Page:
Voters put Laurel city employee in top job

By: 
KATHLEEN GILLULY
Outlook managing editor

Dave Waggoner

 

Now that the dust has settled, there are a few ruffled feathers and undoubtedly some frustration over the outcome of Tuesday’s election by several candidates who were disappointed with the results.

 

Mayor

Dave Waggoner was elected mayor over Tom Nelson by a six-point margin. Waggoner garnered 845 votes while Nelson got 725. Waggoner is replacing Mark Mace who was elected in 2013 and decided against running for reelection. 

“The next mayor needs to step up and be on top of city business,” Waggoner said during an October interview.

Waggoner has been a water treatment plant operator in Laurel for 10 years. Because of his employment with the city, he said he had “an insight on how the city’s being run and I don’t agree with it.”

For starters, the new mayor would like to institute a street program, replacing a minimum number of streets yearly, “curb-to-curb,” taking care of the water and sewer lines beneath them at the same time. He also plans to hold staff accountable, revitalize Riverside Park and generate funds through city services. Waggoner would also like to see more money for maintenance and people in top city jobs be required to live in Laurel.

Ward 1

Newcomer Heidi Sparks beat out incumbent Doug Poehls and first-time candidate Evan Bruce to win the Ward 1 seat on the city council. Sparks has lived in Laurel for 10 years.

“I think change is good,” Sparks said in July. “Laurel is a great community but there is opportunity for improvement.” She questioned whether the city makes the best use of taxpayer money, citing basic infrastructure, road conditions and the water intake.

Sparks received 101 votes to Poelhs’ 90 and Bruce’s 85.

 

Ward II

In Ward II, Bruce McGee will retain his seat. He had no opposition and received 313 votes.

 

Ward III

Irv Wilke defeated Kat Stokes in a close race. Wilke received 287 votes to Stokes’ 271. He has lived in Laurel for 26 years and has deep roots as a sportsman in Montana, taking hunters education in 1958.

“It was the second year it was mandatory in Montana, so I guess that dates me,” Wilke said in an August interview. He has now been teaching hunters education and bow hunters education to Laurel kids for the past 18 years.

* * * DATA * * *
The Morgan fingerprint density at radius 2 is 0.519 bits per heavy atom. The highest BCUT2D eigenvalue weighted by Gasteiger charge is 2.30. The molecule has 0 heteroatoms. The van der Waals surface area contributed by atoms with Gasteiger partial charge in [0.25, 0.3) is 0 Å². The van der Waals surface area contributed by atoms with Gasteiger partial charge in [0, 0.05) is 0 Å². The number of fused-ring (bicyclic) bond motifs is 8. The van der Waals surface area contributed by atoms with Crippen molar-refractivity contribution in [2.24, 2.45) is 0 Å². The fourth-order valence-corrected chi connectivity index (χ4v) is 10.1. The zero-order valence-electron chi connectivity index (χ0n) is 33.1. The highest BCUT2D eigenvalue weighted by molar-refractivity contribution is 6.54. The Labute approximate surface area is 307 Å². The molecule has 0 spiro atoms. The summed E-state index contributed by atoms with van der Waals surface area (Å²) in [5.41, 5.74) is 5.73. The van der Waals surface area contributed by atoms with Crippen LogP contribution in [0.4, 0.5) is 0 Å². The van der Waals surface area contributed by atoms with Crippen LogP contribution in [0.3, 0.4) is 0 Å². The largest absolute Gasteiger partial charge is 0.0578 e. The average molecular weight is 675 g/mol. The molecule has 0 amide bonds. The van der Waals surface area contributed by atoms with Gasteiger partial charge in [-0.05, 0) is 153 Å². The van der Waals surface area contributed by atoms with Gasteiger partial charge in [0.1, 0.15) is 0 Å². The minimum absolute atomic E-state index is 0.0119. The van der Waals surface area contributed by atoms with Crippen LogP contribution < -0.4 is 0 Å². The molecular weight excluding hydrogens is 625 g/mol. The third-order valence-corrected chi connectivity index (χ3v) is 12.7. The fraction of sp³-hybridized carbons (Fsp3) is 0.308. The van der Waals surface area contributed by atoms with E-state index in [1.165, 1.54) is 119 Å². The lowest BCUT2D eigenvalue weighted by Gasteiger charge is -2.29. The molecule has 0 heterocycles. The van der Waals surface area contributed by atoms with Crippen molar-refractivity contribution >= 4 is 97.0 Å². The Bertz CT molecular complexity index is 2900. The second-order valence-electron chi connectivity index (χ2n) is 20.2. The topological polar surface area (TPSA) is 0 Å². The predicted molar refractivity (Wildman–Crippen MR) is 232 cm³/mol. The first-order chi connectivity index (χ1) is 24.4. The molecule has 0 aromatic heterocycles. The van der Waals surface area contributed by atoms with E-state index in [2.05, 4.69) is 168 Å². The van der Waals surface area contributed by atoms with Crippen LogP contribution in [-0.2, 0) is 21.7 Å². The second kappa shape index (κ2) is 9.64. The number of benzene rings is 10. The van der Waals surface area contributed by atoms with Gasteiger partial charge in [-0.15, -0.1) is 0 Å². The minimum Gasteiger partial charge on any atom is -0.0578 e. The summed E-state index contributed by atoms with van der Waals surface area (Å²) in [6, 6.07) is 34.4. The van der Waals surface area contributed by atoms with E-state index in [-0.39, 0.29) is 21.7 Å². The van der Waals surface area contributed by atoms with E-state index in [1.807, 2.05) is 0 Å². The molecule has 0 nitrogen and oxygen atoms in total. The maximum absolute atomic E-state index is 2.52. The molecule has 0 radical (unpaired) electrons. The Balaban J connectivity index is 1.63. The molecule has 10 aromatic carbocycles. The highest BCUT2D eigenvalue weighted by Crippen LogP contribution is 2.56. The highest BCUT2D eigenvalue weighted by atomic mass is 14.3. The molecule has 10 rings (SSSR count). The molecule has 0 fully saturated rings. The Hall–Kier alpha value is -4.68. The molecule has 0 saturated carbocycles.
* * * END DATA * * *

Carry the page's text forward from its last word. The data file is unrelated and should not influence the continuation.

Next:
Ward IV

Leaving their council seats are Nelson, who failed in his bid to get the mayoral gavel; Chuck Dickerson, who elected not to run again after a long tenure representing Ward III; and Poehls who was defeated in Ward I. 

According to Laurel’s city code, the council must fill the Ward IV seat being vacated by Nelson within 30 days of the vacancy. No one filed as a candidate for the seat so the position is subject to nomination and election by the council. The electee will retain the seat for the remainder of the term. All those elected Tuesday have a four-year commitment to the city. There are eight council seats with half decided every two years. The council seats held by Emily Eaton, Richard Herr, Scot Stokes and Bill Mountsier will be determined by the 2019 municipal election.

The newly elected councilors will take their oath of office on January 2, before Judge Jean Kerr, who reran for her position as city judge unopposed. 

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Upcoming Events

  • Sunday, November 19, 2017 - 10:00am
    Sundays, 10 a.m. (closed), 8 p.m. (open), 201 1/2 E. Main St., nonsmoking
  • Monday, November 20, 2017 - 10:00am
    Mondays, 10 a.m., Thursdays, 1 p.m., Laurel Senior Center, 720 S. 4th St.
  • Monday, November 20, 2017 - 10:00am
    Third Monday, 10 am., LDS Church
  • Monday, November 20, 2017 - 11:00am
    First & third Mondays, 11 a.m., Laurel Public Library
  • Monday, November 20, 2017 - 1:00pm
    Mondays & Fridays, 1 p.m., Laurel Senior Center, 720 S. 4th St.
  • Monday, November 20, 2017 - 1:30pm
    Al-Anon, Mondays, 1:30 p.m., 201 1/2 E. Main St.

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